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Public Anthropology Series: “In defense of sovereignty: When history is stranded between law and fact”, with Prof Dr Theodoros Rakopoulos

29 November 2023, Iwalewahaus, 6.00 p.m. CEST

Prof Dr Theodoros Rakopoulos

The Anthropology of Global Inequalities research group (University of Bayreuth) invites you to the fourth event of its Public Anthropology Lecture series, in collaboration with the Bayreuth International Graduate School of African Studies.

Prof Dr Theodoros Rakopoulos, University of Oslo, will talk about "In defense of sovereignty: When history is stranded between law and fact".

Abstract:

Sovereignty and struggles around different versions of it, caught between “real” and “fictional”, seem to be at the centre of our political predicament nowadays. Engaging Carl Schmitt, in this paper I defend the concept of sovereignty, considering the experiences of the people of a post-colonial, post-war, small island. Looking at how sovereignty beyond the soil is imagined and experienced by Cypriot refugees, the paper confirms a consensus among political sociologists and especially anthropologists, that sovereignty is an exercise of social relations’ political life, which mobilises a sense of remembrance but also a sense of justice and legitimacy.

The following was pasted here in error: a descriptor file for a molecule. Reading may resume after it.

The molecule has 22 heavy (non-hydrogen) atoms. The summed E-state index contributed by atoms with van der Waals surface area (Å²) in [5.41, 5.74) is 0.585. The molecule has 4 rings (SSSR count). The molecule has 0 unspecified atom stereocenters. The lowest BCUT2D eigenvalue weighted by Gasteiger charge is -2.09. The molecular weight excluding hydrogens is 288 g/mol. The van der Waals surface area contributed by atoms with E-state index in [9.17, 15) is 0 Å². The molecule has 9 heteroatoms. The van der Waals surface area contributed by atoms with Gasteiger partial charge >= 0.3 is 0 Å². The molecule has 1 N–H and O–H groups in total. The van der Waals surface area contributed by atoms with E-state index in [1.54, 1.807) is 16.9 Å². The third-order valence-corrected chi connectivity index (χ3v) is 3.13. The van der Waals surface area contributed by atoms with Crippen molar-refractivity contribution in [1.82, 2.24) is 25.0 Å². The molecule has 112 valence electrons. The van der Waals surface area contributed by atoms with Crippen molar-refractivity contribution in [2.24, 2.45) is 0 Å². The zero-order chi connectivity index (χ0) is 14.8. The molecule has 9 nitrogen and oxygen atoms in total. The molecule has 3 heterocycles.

The paper, however, goes beyond this agreed point, focusing not only on the factual and grounded experience of exercising sovereignty but also on how the legal (and “fictional”) imagination of it creates its own world. This way, it inquires into the jural fictions on sovereignty as not only imaginaries but as acts constitutive of people’s political existence. The paper therefore finds that the legacy of colonialism is palpable in the very form sovereignty takes both on the ground and on paper – and that it is the combination of facts on the ground and law on paper that formulates post-colonial and post-conflict realities of sovereignty. De jure and de facto are productive domains of sovereignty that co-exist in the minds of the population in Cyprus. The paper thus invites to compare with post-colonial experiences of the many scales of sovereignty elsewhere in the world.

For more information on this and the next talks in the Public Anthropology series, please visit the webpage of the Anthropology of Global Inequalities research group.

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